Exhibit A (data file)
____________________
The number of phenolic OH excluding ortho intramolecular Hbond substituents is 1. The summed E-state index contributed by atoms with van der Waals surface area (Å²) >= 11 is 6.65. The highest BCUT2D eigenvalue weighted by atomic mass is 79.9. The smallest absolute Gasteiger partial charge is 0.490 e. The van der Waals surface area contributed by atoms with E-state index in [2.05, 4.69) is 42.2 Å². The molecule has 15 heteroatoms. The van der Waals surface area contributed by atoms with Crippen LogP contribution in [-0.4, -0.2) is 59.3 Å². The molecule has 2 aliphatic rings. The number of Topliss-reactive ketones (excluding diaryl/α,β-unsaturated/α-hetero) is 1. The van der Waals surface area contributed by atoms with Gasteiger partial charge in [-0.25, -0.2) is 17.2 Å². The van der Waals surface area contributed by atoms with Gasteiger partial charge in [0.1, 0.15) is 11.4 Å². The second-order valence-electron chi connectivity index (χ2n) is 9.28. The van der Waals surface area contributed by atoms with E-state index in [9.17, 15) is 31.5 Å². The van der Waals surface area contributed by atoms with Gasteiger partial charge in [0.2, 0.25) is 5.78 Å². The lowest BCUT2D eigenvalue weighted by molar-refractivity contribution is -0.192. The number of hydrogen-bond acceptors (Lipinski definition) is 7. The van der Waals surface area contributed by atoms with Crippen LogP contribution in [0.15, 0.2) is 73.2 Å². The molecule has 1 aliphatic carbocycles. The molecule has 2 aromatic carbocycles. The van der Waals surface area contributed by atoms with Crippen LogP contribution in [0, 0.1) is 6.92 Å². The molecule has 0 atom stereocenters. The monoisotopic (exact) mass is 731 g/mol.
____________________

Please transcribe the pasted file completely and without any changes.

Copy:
The number of phenolic OH excluding ortho intramolecular Hbond substituents is 1. The summed E-state index contributed by atoms with van der Waals surface area (Å²) >= 11 is 6.65. The highest BCUT2D eigenvalue weighted by atomic mass is 79.9. The smallest absolute Gasteiger partial charge is 0.490 e. The van der Waals surface area contributed by atoms with E-state index in [2.05, 4.69) is 42.2 Å². The molecule has 15 heteroatoms. The van der Waals surface area contributed by atoms with Crippen LogP contribution in [-0.4, -0.2) is 59.3 Å². The molecule has 2 aliphatic rings. The number of Topliss-reactive ketones (excluding diaryl/α,β-unsaturated/α-hetero) is 1. The van der Waals surface area contributed by atoms with Gasteiger partial charge in [-0.25, -0.2) is 17.2 Å². The van der Waals surface area contributed by atoms with Gasteiger partial charge in [0.1, 0.15) is 11.4 Å². The second-order valence-electron chi connectivity index (χ2n) is 9.28. The van der Waals surface area contributed by atoms with E-state index in [9.17, 15) is 31.5 Å². The van der Waals surface area contributed by atoms with Gasteiger partial charge in [0.2, 0.25) is 5.78 Å². The lowest BCUT2D eigenvalue weighted by molar-refractivity contribution is -0.192. The number of hydrogen-bond acceptors (Lipinski definition) is 7. The van der Waals surface area contributed by atoms with Crippen LogP contribution in [0.15, 0.2) is 73.2 Å². The molecule has 1 aliphatic carbocycles. The molecule has 2 aromatic carbocycles. The van der Waals surface area contributed by atoms with Crippen LogP contribution in [0, 0.1) is 6.92 Å². The molecule has 0 atom stereocenters. The monoisotopic (exact) mass is 731 g/mol.